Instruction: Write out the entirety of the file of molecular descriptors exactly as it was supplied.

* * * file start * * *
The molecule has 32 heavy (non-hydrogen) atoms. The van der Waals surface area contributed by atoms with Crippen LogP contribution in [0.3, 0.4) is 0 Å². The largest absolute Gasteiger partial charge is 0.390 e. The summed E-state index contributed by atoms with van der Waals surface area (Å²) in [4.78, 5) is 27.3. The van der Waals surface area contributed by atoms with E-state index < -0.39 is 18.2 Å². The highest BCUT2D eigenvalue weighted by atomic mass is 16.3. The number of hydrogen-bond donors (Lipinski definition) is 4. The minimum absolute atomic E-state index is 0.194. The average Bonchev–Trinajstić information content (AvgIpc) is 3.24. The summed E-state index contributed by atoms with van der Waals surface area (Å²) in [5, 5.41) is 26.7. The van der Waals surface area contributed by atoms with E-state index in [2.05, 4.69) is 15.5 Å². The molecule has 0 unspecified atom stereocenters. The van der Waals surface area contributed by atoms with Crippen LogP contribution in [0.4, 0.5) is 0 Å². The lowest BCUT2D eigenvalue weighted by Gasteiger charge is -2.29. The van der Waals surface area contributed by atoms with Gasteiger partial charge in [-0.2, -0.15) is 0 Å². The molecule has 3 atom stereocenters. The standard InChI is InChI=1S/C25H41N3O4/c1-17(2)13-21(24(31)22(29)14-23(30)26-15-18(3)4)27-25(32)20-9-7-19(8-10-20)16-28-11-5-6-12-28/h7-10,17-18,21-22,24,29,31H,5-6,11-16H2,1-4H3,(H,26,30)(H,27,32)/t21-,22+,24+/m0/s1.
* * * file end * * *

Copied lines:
The molecule has 32 heavy (non-hydrogen) atoms. The van der Waals surface area contributed by atoms with Crippen LogP contribution in [0.3, 0.4) is 0 Å². The largest absolute Gasteiger partial charge is 0.390 e. The summed E-state index contributed by atoms with van der Waals surface area (Å²) in [4.78, 5) is 27.3. The van der Waals surface area contributed by atoms with E-state index < -0.39 is 18.2 Å². The highest BCUT2D eigenvalue weighted by atomic mass is 16.3. The number of hydrogen-bond donors (Lipinski definition) is 4. The minimum absolute atomic E-state index is 0.194. The average Bonchev–Trinajstić information content (AvgIpc) is 3.24. The summed E-state index contributed by atoms with van der Waals surface area (Å²) in [5, 5.41) is 26.7. The van der Waals surface area contributed by atoms with E-state index in [2.05, 4.69) is 15.5 Å². The molecule has 0 unspecified atom stereocenters. The van der Waals surface area contributed by atoms with Crippen LogP contribution in [0.4, 0.5) is 0 Å². The lowest BCUT2D eigenvalue weighted by Gasteiger charge is -2.29. The van der Waals surface area contributed by atoms with Gasteiger partial charge in [-0.2, -0.15) is 0 Å². The molecule has 3 atom stereocenters. The standard InChI is InChI=1S/C25H41N3O4/c1-17(2)13-21(24(31)22(29)14-23(30)26-15-18(3)4)27-25(32)20-9-7-19(8-10-20)16-28-11-5-6-12-28/h7-10,17-18,21-22,24,29,31H,5-6,11-16H2,1-4H3,(H,26,30)(H,27,32)/t21-,22+,24+/m0/s1.